Longhorned Tick Discovered In Northern Missouri

A parasite that has caused millions of dollars in losses for cattle producers worldwide has recently been found in northern Missouri.

The Longhorned tick was originally found in eastern Russia and the Australasian region, and was first found in the United States in 2017 in New Jersey. It has now has been discovered in northern Missouri for the first time by researchers at the University of Missouri.

Last year, the Longhorned tick was found in the southern part of the state.

Researchers say this latest discovery indicates an additional economic burden to cattle producers due to ticks; as the Longhorned tick infestation could lead to significant loss in weight gain for cattle, similar to an already widely prevalent disease called anaplasmosis.

the threat from this species of tick to cattle, people, and pets in Missouri remains low, however, researchers emphasize that the discovery of the Longhorned tick in the state increases the need for more vigilance towards ticks in general.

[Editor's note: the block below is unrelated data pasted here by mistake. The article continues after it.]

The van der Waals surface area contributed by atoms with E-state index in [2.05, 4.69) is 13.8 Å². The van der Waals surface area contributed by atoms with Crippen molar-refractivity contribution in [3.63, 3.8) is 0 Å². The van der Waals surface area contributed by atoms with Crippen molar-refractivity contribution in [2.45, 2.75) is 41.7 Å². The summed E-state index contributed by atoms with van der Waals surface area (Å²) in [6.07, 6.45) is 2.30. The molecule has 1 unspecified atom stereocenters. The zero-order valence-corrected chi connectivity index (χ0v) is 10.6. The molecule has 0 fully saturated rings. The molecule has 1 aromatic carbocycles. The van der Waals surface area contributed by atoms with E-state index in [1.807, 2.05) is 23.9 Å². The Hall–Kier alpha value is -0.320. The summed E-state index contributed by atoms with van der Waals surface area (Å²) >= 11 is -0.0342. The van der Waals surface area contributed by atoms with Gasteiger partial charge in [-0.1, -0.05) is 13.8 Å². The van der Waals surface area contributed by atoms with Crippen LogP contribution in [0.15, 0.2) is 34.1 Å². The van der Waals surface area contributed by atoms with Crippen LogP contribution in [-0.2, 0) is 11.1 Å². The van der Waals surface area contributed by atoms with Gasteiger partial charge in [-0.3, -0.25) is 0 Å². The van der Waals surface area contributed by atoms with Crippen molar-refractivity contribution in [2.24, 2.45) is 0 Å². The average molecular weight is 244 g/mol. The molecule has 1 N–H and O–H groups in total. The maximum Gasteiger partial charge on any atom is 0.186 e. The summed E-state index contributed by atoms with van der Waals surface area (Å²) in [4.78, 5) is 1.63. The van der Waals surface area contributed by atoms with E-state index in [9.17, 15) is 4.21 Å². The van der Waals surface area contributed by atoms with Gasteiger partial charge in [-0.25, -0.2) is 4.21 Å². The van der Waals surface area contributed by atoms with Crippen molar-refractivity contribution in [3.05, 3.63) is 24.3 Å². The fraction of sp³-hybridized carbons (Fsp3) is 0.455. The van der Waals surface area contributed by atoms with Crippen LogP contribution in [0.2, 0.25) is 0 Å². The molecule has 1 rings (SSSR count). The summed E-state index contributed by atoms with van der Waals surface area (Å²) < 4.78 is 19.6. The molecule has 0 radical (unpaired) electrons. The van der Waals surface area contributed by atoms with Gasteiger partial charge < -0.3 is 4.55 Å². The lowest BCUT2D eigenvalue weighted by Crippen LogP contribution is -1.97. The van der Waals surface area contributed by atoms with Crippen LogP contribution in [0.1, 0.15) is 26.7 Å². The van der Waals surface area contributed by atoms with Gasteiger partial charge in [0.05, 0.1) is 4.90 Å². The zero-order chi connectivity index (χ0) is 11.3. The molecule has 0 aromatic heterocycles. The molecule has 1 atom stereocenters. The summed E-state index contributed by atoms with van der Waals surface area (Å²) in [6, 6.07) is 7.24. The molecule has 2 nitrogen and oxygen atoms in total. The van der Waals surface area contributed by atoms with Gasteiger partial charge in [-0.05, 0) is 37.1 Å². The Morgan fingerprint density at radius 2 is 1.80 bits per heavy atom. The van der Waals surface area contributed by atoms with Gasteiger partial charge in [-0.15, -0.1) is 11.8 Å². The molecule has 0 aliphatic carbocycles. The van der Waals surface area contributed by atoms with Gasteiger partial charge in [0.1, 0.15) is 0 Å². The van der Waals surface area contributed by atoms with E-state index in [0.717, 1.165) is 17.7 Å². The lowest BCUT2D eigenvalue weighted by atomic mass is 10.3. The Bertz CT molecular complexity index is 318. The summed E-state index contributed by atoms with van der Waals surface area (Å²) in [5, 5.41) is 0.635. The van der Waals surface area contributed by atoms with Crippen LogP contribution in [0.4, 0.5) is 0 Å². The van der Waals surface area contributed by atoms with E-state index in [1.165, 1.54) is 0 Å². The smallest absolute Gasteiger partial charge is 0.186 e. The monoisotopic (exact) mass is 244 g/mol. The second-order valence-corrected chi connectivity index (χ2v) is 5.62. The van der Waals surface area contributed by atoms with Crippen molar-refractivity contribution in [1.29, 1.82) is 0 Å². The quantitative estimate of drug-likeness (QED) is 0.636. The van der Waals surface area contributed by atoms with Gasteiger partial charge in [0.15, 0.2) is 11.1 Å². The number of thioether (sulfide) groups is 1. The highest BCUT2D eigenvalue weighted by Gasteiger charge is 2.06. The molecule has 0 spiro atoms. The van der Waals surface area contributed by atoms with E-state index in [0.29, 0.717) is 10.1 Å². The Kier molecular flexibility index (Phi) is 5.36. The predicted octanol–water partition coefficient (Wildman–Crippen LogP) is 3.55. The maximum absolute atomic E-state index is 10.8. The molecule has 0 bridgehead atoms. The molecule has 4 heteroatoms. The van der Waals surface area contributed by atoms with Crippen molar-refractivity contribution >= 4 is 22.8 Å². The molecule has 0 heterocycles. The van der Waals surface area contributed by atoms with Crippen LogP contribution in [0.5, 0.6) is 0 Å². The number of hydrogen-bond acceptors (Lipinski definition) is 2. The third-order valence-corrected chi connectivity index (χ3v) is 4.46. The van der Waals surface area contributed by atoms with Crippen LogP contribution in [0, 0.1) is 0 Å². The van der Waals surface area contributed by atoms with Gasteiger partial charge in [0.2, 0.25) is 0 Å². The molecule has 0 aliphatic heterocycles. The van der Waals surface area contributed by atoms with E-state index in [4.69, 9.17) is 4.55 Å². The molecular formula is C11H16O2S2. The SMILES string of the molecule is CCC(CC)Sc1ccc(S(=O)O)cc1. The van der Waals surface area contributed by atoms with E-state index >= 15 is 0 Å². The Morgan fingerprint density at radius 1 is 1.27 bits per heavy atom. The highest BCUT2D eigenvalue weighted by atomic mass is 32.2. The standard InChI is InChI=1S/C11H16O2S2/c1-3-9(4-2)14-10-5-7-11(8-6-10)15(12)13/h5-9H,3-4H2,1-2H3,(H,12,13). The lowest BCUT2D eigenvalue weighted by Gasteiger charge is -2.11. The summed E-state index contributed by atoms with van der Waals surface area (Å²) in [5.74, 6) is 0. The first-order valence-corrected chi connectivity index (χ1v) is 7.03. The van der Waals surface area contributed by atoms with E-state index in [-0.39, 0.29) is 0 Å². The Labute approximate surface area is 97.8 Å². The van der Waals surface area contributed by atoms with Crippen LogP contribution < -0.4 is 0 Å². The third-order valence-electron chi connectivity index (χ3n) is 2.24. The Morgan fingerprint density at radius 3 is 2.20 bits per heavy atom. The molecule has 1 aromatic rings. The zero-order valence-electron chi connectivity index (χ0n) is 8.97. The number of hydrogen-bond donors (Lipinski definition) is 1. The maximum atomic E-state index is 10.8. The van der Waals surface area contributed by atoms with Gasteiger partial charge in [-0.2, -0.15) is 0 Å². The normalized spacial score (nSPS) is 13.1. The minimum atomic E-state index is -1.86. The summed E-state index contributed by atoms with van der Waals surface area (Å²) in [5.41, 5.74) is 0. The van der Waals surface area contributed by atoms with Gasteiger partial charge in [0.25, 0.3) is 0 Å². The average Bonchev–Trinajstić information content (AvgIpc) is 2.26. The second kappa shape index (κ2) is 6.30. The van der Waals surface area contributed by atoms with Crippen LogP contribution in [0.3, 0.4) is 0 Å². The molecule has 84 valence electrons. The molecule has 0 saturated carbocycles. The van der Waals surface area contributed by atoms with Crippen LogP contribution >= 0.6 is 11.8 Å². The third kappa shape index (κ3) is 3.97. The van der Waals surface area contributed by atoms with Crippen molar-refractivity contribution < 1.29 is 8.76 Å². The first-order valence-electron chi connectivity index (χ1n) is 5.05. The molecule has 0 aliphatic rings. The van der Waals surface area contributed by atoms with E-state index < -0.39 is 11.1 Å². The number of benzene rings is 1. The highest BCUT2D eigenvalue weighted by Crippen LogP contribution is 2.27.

Infestation of the Longhorned tick can lead to possible transmission of bovine theileriosis, a disease that kills red blood cells in cattle.

While there have currently not been any confirmed cases of bovine theileriosis in Missouri cattle, this discovery further heightens the need for Missouri cattle ranchers to make informed decisions regarding quarantining protocols when introducing new cattle into their herds in an effort to protect the health of their livestock, which has significant economic implications.

Cattle ranchers who notice weakness, jaundice and pregnancy loss in their cattle should contact their local veterinarian and the MU Veterinary Medical Diagnostic Laboratory for assistance with tracking down the causes for such signs.

For more information about Longhorned ticks, visit the United States Department of Agriculture Animal and Plant Health Inspection Service (USDA APHIS) website.

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